Diagnostic difficulty identifying Apophysomyces trapeziformis septic arthritis in a patient with multiple myeloma.
INTRODUCTION: Mucormycosis is a rare fungal infection, but can cause substantial morbidity and mortality in both immunocompromised and immunocompetent patients. Apophysomyces is a mucormycetes species ubiquitous in nature, particularly in soil, decaying wood and other organic matter. Apophysomyces is known to cause cutaneous fungal infections, particularly after penetrating trauma. Septic arthritis is a rare clinical manifestation. CASE PRESENTATION: We describe a case of Apophysomyces trapeziformis causing septic arthritis of the knee of a patient with multiple myeloma. He was treated multiple times for bacterial septic arthritis with minimal improvement. Surgical tissue specimens finally grew mucoraceous mould, and DNA sequencing and morphological assessment of spores identified the mould as A. trapeziformis. The patient was treated with amphotericin B and posaconazole, but ultimately required an above-the-knee amputation for definitive treatment. CONCLUSION: This case illustrates the need to evaluate for fungal infection in a persistent septic arthritis that is culture negative and refractory to empiric antibiotics, particularly in an immunocompromised individual. It also shows the importance of a thorough social history and adequate tissue specimens for culture.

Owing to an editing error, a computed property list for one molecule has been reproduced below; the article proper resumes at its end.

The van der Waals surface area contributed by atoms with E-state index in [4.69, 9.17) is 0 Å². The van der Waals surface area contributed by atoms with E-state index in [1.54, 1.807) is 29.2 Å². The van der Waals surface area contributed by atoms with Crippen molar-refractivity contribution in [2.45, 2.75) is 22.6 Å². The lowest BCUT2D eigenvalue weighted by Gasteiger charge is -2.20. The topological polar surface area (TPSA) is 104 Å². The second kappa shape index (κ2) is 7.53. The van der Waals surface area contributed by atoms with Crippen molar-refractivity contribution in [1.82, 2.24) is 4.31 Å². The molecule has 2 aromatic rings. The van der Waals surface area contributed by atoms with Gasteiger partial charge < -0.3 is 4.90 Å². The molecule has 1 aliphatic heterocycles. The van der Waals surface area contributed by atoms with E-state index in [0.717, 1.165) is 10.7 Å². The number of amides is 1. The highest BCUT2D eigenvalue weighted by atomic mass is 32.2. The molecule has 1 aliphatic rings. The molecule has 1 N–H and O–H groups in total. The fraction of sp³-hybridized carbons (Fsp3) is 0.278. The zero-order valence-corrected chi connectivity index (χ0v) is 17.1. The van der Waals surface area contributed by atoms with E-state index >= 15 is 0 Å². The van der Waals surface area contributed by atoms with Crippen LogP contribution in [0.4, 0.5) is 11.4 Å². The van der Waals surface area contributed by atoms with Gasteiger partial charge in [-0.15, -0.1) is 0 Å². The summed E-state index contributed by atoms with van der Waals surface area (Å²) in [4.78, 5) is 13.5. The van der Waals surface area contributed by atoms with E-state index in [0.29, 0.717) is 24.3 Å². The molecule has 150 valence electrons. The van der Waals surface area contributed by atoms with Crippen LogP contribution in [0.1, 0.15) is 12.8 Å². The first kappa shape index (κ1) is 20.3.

Bertumen, JB; Schell, WA; Joyce, M; Alley, C; Woods, CW
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